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PLoS One. 2011;6(5):e20559. doi: 10.1371/journal.pone.0020559. Epub 2011 May 31.

Pirt, a TRPV1 modulator, is required for histamine-dependent and -independent itch.

Author information

1
The Solomon H. Snyder Department of Neuroscience, Center for Sensory Biology, Johns Hopkins University School of Medicine, Baltimore, Maryland, United States of America.

Abstract

Itch, or pruritus, is an important clinical problem whose molecular basis has yet to be understood. Recent work has begun to identify genes that contribute to detecting itch at the molecular level. Here we show that Pirt, known to play a vital part in sensing pain through modulation of the transient receptor potential vanilloid 1 (TRPV1) channel, is also necessary for proper itch sensation. Pirt(-/-) mice exhibit deficits in cellular and behavioral responses to various itch-inducing compounds, or pruritogens. Pirt contributes to both histaminergic and nonhistaminergic itch and, crucially, is involved in forms of itch that are both TRPV1-dependent and -independent. Our findings demonstrate that the function of Pirt extends beyond nociception via TRPV1 regulation to its role as a critical component in several itch signaling pathways.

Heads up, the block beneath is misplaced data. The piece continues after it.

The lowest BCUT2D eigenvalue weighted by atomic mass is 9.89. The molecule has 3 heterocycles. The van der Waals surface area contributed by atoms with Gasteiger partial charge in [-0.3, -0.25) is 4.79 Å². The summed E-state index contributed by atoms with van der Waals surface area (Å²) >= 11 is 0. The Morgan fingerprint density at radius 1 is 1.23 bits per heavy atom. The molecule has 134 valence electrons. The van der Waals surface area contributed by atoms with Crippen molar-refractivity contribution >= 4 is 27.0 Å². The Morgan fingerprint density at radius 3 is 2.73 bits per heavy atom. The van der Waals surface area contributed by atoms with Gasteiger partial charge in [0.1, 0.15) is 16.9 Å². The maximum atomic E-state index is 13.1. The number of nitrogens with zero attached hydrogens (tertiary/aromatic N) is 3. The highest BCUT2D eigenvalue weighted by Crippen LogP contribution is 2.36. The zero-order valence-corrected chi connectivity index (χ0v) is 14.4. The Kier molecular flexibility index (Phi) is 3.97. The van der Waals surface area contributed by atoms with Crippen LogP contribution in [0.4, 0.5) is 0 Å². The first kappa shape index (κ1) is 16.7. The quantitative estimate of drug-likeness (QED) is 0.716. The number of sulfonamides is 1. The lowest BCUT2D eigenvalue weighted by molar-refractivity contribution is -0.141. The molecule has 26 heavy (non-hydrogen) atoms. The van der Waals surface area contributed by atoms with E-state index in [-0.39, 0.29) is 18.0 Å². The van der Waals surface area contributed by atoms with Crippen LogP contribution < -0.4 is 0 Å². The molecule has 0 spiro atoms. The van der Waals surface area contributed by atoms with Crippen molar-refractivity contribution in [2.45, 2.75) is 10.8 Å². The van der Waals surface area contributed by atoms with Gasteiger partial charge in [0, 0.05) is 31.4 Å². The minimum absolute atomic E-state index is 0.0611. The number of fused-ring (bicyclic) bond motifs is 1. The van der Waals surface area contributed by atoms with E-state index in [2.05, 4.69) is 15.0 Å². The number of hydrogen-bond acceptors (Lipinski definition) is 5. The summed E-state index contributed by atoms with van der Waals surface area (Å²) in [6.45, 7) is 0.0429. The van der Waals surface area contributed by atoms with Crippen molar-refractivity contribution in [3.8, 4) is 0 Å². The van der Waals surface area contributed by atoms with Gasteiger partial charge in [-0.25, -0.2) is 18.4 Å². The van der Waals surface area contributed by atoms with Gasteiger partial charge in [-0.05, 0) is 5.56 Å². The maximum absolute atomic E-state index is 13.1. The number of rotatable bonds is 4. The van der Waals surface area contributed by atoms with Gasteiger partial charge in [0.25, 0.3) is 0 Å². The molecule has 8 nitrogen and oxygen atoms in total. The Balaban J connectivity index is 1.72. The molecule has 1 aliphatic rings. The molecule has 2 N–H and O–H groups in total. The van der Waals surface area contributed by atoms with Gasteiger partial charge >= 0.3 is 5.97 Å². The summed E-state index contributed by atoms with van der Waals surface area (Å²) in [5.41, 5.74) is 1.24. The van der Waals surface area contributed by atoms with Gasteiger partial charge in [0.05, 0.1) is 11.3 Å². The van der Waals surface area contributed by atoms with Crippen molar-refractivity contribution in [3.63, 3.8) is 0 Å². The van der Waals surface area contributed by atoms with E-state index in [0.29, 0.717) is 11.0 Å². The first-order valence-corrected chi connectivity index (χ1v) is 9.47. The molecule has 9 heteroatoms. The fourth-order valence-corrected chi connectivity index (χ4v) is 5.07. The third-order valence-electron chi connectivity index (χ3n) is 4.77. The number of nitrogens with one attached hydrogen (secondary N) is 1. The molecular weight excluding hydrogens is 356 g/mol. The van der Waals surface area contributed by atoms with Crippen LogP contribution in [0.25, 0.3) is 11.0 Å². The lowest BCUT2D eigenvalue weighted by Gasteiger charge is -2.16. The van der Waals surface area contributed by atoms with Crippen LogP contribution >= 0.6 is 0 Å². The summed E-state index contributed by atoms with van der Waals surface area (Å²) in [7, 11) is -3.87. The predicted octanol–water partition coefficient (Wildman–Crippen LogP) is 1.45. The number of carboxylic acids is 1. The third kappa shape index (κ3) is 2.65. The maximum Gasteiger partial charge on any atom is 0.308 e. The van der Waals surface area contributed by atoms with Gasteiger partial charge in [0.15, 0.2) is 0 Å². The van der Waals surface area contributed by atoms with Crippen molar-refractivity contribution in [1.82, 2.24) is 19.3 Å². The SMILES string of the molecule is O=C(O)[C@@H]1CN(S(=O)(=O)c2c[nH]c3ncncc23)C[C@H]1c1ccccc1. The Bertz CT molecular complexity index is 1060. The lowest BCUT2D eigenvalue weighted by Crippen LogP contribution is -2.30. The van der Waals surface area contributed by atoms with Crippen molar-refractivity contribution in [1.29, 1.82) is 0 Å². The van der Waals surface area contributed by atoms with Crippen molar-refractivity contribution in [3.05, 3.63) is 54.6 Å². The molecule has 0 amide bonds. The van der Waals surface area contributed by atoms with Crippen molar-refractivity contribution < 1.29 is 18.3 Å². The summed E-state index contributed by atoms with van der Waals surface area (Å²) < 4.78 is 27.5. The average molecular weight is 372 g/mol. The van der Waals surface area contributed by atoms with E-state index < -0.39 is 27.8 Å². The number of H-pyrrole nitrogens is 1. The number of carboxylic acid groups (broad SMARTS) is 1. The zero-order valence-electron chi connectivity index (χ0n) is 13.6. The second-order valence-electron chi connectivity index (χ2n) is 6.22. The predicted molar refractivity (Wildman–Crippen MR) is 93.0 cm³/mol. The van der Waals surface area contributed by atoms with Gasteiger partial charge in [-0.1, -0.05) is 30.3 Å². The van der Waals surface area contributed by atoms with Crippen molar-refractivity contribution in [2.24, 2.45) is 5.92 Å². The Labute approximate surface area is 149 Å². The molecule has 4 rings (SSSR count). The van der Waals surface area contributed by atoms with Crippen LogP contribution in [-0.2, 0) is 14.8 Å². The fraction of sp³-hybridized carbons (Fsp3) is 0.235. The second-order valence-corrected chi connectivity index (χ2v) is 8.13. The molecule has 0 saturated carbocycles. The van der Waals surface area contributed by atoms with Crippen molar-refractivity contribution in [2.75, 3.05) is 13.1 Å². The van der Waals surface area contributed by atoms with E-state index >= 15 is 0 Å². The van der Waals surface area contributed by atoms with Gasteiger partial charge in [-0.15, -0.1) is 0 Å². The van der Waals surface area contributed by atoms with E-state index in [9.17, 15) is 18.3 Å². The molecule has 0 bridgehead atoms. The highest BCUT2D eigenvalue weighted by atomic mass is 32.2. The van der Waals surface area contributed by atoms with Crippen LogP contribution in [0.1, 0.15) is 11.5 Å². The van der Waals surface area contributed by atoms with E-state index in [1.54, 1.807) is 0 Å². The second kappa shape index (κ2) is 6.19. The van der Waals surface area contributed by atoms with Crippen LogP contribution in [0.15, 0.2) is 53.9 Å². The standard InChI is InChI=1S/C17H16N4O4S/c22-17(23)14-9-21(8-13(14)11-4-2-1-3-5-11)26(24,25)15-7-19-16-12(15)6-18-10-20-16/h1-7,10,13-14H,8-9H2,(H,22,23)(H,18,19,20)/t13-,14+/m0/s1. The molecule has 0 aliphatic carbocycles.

PMID:
21655234
PMCID:
PMC3105090
DOI:
10.1371/journal.pone.0020559
[Indexed for MEDLINE]
Free PMC Article

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